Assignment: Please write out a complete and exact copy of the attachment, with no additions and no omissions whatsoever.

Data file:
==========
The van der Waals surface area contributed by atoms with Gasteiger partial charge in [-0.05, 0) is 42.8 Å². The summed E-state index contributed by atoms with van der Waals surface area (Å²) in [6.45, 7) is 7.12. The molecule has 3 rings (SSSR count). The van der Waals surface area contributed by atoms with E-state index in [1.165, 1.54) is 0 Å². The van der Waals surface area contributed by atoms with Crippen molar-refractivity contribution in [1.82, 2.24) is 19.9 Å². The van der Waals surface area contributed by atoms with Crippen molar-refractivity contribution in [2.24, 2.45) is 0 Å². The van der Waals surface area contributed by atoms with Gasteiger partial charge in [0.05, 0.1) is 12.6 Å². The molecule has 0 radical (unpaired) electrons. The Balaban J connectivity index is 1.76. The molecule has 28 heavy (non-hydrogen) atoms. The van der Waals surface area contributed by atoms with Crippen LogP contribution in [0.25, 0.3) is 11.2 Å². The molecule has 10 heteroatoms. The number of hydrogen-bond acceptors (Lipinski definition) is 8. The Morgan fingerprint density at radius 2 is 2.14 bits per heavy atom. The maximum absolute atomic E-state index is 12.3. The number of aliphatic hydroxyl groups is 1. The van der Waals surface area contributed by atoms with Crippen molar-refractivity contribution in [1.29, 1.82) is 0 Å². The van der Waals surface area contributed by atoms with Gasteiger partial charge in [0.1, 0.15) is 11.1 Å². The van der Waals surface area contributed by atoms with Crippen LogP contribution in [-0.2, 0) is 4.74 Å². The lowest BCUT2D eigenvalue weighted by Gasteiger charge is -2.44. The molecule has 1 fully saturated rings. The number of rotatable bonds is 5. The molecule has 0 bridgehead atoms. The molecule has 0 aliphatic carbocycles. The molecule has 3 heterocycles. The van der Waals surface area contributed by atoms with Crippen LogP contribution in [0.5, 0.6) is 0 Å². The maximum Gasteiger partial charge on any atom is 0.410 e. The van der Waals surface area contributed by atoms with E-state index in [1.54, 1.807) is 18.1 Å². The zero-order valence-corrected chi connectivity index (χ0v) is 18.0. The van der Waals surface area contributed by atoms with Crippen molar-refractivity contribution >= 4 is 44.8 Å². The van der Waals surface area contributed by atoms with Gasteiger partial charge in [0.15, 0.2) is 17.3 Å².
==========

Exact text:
The van der Waals surface area contributed by atoms with Gasteiger partial charge in [-0.05, 0) is 42.8 Å². The summed E-state index contributed by atoms with van der Waals surface area (Å²) in [6.45, 7) is 7.12. The molecule has 3 rings (SSSR count). The van der Waals surface area contributed by atoms with E-state index in [1.165, 1.54) is 0 Å². The van der Waals surface area contributed by atoms with Crippen molar-refractivity contribution in [1.82, 2.24) is 19.9 Å². The van der Waals surface area contributed by atoms with Crippen molar-refractivity contribution in [2.24, 2.45) is 0 Å². The van der Waals surface area contributed by atoms with Gasteiger partial charge in [0.05, 0.1) is 12.6 Å². The molecule has 0 radical (unpaired) electrons. The Balaban J connectivity index is 1.76. The molecule has 28 heavy (non-hydrogen) atoms. The van der Waals surface area contributed by atoms with Crippen LogP contribution in [0.25, 0.3) is 11.2 Å². The molecule has 10 heteroatoms. The number of hydrogen-bond acceptors (Lipinski definition) is 8. The Morgan fingerprint density at radius 2 is 2.14 bits per heavy atom. The maximum absolute atomic E-state index is 12.3. The number of aliphatic hydroxyl groups is 1. The van der Waals surface area contributed by atoms with Crippen molar-refractivity contribution in [1.29, 1.82) is 0 Å². The van der Waals surface area contributed by atoms with Gasteiger partial charge in [0.1, 0.15) is 11.1 Å². The van der Waals surface area contributed by atoms with Crippen LogP contribution in [-0.2, 0) is 4.74 Å². The lowest BCUT2D eigenvalue weighted by Gasteiger charge is -2.44. The molecule has 1 fully saturated rings. The number of rotatable bonds is 5. The molecule has 0 bridgehead atoms. The molecule has 0 aliphatic carbocycles. The molecule has 3 heterocycles. The van der Waals surface area contributed by atoms with Crippen LogP contribution in [0.5, 0.6) is 0 Å². The maximum Gasteiger partial charge on any atom is 0.410 e. The van der Waals surface area contributed by atoms with E-state index in [1.54, 1.807) is 18.1 Å². The zero-order valence-corrected chi connectivity index (χ0v) is 18.0. The van der Waals surface area contributed by atoms with Crippen molar-refractivity contribution >= 4 is 44.8 Å². The van der Waals surface area contributed by atoms with Gasteiger partial charge in [0.15, 0.2) is 17.3 Å².